3. This is one of the best short story collections I read and, by far, my best book from Netgalley.To put it simply, the writing is delicious. It has spirit and critique. Sometimes it gets judgy, and sometimes it gets heartbreakingly empathetic. From the first paragraph, I knew I found a hidden jewel: after I read this, I found myself closer to my human peers, more privy to their inner insecurities (and how those relate to mine) than judgmental of their shortcomings. This is what "high literature" [...]

    4. This is an easy collection of stories to dip in and out of and none of them take too long to read. Each story is a microcosm of everyday life with an aspect maybe twisted or blown out of proportion to make the story. I did find I was just getting into the story when I flicked the page to find the end of the story - just when it was beginning to capture me.I was attracted to this book by the cover and being of an age that I thought I would relate to the stories. However, I think it would suit any [...]

    5. Intriguing, often wickedly funny, stories about grown-ups who have never truly left behind their childhood and teenage identities -- the bully, the rebel, the exhibitionist and more. The writing is knife-sharp and cuts close to the bone. A great read for grown-ups who can't shake the sense that they're still growing up. Diane Bracuk is a writer to watch.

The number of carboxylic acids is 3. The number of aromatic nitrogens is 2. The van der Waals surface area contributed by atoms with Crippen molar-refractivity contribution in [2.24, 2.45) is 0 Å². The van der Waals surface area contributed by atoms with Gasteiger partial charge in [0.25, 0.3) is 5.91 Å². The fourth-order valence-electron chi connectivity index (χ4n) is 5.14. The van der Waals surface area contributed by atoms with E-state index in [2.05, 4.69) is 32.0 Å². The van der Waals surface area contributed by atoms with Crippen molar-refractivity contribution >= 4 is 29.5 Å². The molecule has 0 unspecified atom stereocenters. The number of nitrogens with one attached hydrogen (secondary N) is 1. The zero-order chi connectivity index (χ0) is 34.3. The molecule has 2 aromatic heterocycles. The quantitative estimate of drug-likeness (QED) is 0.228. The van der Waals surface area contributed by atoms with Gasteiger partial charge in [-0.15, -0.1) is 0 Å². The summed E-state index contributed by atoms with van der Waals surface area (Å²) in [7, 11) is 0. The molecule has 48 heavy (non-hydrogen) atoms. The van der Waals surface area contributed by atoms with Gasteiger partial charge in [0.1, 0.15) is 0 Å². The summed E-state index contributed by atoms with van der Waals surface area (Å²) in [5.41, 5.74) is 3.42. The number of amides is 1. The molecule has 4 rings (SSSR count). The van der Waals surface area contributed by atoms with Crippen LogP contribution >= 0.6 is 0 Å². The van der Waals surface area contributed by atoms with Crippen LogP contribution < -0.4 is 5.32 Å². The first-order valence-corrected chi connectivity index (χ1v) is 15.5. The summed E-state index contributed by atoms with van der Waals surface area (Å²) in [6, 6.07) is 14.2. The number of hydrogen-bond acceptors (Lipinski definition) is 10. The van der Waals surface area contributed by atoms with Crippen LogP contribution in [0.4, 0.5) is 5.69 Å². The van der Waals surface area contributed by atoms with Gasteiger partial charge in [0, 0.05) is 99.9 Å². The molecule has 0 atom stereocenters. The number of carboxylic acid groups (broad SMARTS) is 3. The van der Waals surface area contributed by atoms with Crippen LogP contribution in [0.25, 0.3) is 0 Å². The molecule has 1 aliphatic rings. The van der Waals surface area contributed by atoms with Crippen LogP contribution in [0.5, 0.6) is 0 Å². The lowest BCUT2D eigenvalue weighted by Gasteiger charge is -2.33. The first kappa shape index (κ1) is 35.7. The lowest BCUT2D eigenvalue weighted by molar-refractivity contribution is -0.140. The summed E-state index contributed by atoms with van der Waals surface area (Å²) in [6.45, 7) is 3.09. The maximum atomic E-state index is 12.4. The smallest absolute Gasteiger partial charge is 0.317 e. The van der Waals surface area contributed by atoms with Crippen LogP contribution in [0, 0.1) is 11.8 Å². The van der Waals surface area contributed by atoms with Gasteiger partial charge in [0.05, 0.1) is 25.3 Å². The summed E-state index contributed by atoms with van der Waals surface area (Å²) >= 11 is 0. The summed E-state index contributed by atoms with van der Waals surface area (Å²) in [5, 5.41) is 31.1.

6. An excellent collection of short stories about how grown-ups often act like children. Bracuk has an easy style to her writing that makes it a joy to read, creating instantly recognisable characters who appear almost mundane yet who behave in extraordinary ways.From grown women trying to impress girls, to a family trying to stop their rental from being sold from underneath them by putting a dead animal in the air vent, these are the actions of impetuous children made by their older and supposedly [...]

    7. With surgical precision and wry humour, Diane Bracuk nails the failings, flailings and foibles of middle-aged boys and girls who carry with them not only the baggage of their youth but also the vicissitudes that come with aging. The issues one thought were particular to youth, those that naive, formerly youthful selves believed would be miraculously cured by aging, are not, and this realization is explored in detail as seen through the lens of Bracuk's all-seeing eye. Funny, engaging and very re [...]

    8. Not only have I *met* most of the characters in this book of vignettes, to a certain degree, I *am* most of these characters. Still in disbelief that I am actually middle-aged. Still clinging to the young person I am inside.